oldcrowbw2With Tennessee Pusher, left-of-center bluegrass-slash-rock band Old Crow Medicine Show has a new album iconic and idiosyncratic enough to be both mainstream and misunderstood. If justice were to prevail, this gem of a record would be in line to earn a Country Album of the Year award.  But it won’t and you get the feeling Old Crow’s Ketch Secor doesn’t care.

“When I listen to country radio, I listen to it because I like to know what we are up against and who is setting the trends we are here to buck,” says Secor, the chief songwriter and frontman for a band that doesn’t seem to give a crap about pomp or glitz. As Secor talks, it’s evident he wants real, tangible, greasy, smoky, oozing vitality in his music, whether out of the five band members he tours with, or from speakers that play the music of others.

“I believe in the power of music – to console, comfort, heal and to bring joy.” Says Secor, on the phone from Nashville as the band gears up for a tour that will take it across the United States again and then to Australia for the first time. The band hits Indy for a show at the Vogue January 31, for the fourth stop of the tour

The record debuted at #7 on the Billboard Country Music album charts with scarcely any mainstream radio help.

And here’s why it is a great album: It is full of hook-laden, embraceable harmonies and genuine rock and roll attitude from a bunch of guys who have cloaked it all in classic country instrumentation. Unique yet familiar. An oddly compelling record that reveals itself with multiple listens, as great albums do. Well-crafted and inspirational songs about mortality (“Evening Sun”, “Next Go ‘Round”) mixed with boozy party songs (“Alabama High-Test” – an ode to moonshine, and “Humdinger” – a Crow retro-sounding cut about a cop-free party).

There are also distinct reminders of influences that blow through their music. Listen closely and hear moments that echo The Beatles, Nitty Gritty Dirt Band, Kristofferson, Springsteen, Skynyrd, and Neil Young.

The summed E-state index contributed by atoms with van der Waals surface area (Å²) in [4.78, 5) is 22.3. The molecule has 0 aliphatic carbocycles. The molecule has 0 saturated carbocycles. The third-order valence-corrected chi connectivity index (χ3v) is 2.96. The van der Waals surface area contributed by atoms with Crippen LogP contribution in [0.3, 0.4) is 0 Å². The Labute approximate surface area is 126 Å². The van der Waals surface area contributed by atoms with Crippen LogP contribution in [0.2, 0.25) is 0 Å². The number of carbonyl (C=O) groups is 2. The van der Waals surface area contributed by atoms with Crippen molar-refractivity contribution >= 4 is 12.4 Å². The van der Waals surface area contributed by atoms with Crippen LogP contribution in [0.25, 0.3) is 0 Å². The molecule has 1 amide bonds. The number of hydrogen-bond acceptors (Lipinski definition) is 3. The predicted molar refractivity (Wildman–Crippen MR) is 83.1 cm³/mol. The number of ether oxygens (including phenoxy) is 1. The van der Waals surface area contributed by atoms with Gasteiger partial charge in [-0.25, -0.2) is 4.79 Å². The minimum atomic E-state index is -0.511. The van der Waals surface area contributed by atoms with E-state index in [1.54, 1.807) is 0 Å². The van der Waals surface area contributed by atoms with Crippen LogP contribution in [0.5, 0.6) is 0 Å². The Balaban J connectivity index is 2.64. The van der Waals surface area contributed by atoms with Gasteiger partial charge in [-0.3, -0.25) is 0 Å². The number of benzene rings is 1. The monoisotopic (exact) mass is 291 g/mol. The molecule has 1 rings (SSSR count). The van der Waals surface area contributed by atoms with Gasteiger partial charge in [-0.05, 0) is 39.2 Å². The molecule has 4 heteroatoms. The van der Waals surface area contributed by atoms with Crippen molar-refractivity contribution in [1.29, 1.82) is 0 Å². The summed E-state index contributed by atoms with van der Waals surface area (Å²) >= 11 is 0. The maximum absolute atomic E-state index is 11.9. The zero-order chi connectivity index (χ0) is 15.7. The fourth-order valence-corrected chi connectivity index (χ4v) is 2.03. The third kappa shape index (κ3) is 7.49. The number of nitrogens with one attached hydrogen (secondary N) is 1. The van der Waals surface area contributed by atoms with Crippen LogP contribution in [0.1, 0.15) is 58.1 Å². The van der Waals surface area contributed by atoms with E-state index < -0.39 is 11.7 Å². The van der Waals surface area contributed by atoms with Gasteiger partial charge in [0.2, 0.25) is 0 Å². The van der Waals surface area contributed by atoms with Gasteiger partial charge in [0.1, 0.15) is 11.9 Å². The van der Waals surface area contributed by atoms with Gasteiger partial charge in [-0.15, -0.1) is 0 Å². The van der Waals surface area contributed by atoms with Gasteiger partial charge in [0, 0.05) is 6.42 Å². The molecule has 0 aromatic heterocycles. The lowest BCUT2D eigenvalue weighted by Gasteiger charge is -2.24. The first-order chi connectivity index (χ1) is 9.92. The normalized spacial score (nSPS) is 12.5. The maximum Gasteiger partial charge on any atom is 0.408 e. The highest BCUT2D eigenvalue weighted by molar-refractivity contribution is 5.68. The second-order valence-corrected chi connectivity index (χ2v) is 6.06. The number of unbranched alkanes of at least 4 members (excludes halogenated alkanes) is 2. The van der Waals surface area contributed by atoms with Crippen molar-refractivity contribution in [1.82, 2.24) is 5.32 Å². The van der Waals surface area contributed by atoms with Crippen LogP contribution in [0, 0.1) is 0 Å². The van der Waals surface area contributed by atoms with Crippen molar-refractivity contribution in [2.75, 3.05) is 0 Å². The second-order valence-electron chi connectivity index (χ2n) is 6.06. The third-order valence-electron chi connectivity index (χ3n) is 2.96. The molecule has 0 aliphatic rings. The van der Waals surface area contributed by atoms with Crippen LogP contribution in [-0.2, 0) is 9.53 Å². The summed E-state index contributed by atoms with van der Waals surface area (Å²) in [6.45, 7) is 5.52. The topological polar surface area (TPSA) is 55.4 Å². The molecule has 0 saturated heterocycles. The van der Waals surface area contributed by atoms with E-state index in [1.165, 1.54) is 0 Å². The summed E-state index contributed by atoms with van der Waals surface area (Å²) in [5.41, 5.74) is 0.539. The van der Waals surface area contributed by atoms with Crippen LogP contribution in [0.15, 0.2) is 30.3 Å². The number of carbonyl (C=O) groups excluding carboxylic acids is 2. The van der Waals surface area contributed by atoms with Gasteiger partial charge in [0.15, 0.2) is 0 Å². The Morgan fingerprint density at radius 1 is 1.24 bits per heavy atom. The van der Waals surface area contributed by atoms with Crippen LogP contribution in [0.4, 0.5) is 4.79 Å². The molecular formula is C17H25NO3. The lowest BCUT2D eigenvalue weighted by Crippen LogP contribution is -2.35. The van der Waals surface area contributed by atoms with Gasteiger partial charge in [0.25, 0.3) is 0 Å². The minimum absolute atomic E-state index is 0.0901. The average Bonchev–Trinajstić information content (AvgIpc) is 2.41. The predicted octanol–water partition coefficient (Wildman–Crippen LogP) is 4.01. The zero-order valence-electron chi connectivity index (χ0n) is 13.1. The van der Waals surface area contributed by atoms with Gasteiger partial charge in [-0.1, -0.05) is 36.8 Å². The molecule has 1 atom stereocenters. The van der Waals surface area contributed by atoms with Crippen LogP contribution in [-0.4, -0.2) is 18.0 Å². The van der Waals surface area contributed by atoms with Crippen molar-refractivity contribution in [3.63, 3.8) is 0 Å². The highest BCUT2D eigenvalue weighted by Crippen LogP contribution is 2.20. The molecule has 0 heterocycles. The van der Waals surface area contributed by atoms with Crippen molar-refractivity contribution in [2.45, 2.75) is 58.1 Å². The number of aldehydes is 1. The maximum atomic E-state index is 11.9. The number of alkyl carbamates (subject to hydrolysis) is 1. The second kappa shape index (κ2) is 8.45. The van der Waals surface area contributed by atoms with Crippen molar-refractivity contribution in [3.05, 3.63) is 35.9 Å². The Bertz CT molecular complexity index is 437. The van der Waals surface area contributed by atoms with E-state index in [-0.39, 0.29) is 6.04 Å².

Playing music together since 1998, Old Crow Medicine Show was started by Harrisonburg, Virginia junior high buddies Secor and Critter Fuqua. They went to New York state, met friends Willie Watson and Ben Gould, and recorded a record (1998’s Trans:mission) in Critter’s bedroom, so they would have something to sell when they went on the road. Since then, the current lineup of Secor, Fuqua, Watson, traveled hard – crisscrossing the country, playing thousands of shows.

“People are going to get a high energy, pulse-racing, foot-stomping show,” Secor says of the band’s concert. “Sometimes it feels like a little bit of a camp meeting, like a little proselytizing is going on, in a snake handling, strychnine drinking way. Though I’m not saying were are going to drink strychnine on stage, and I don’t want to encourage anyone else to either. But if you are seeing us for the first time, I do hope you have tomorrow off from work.”

Secor, intelligent and forthcoming in an interview, is strident about his quest to carry American music forward.

“Regionality in music is one of the most important factors we have today,” he says, as I hear a dog bark in the Nashville background. “I like a sense of place in music. I really like artists who come from somewhere. Listen to John Cougar and you know the guy’s from the Hoosier state. There’s a backdrop to all the language in his songs. There is a rusty truck idling outside of a Quik Mart. I know where that is.”